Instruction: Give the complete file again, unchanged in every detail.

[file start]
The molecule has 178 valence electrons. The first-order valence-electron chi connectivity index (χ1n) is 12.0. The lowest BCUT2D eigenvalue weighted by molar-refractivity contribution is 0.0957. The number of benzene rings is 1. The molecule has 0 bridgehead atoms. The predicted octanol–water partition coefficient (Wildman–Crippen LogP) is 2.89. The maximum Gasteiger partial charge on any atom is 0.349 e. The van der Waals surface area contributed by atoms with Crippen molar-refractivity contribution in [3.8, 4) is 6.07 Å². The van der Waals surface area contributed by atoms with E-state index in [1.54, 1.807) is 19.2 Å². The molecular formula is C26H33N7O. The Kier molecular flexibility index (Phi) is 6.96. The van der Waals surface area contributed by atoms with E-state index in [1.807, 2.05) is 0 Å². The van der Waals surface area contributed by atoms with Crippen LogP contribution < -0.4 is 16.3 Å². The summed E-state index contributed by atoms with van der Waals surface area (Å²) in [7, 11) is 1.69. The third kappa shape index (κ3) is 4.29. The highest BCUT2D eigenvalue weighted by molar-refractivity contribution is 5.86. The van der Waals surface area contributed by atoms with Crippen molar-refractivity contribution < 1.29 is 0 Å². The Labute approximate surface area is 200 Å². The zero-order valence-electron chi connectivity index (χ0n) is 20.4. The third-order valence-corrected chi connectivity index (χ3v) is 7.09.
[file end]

The molecule has 178 valence electrons. The first-order valence-electron chi connectivity index (χ1n) is 12.0. The lowest BCUT2D eigenvalue weighted by molar-refractivity contribution is 0.0957. The number of benzene rings is 1. The molecule has 0 bridgehead atoms. The predicted octanol–water partition coefficient (Wildman–Crippen LogP) is 2.89. The maximum Gasteiger partial charge on any atom is 0.349 e. The van der Waals surface area contributed by atoms with Crippen molar-refractivity contribution in [3.8, 4) is 6.07 Å². The van der Waals surface area contributed by atoms with E-state index in [1.54, 1.807) is 19.2 Å². The molecular formula is C26H33N7O. The Kier molecular flexibility index (Phi) is 6.96. The van der Waals surface area contributed by atoms with E-state index in [1.807, 2.05) is 0 Å². The van der Waals surface area contributed by atoms with Crippen LogP contribution < -0.4 is 16.3 Å². The summed E-state index contributed by atoms with van der Waals surface area (Å²) in [7, 11) is 1.69. The third kappa shape index (κ3) is 4.29. The highest BCUT2D eigenvalue weighted by molar-refractivity contribution is 5.86. The van der Waals surface area contributed by atoms with Crippen molar-refractivity contribution < 1.29 is 0 Å². The Labute approximate surface area is 200 Å². The zero-order valence-electron chi connectivity index (χ0n) is 20.4. The third-order valence-corrected chi connectivity index (χ3v) is 7.09.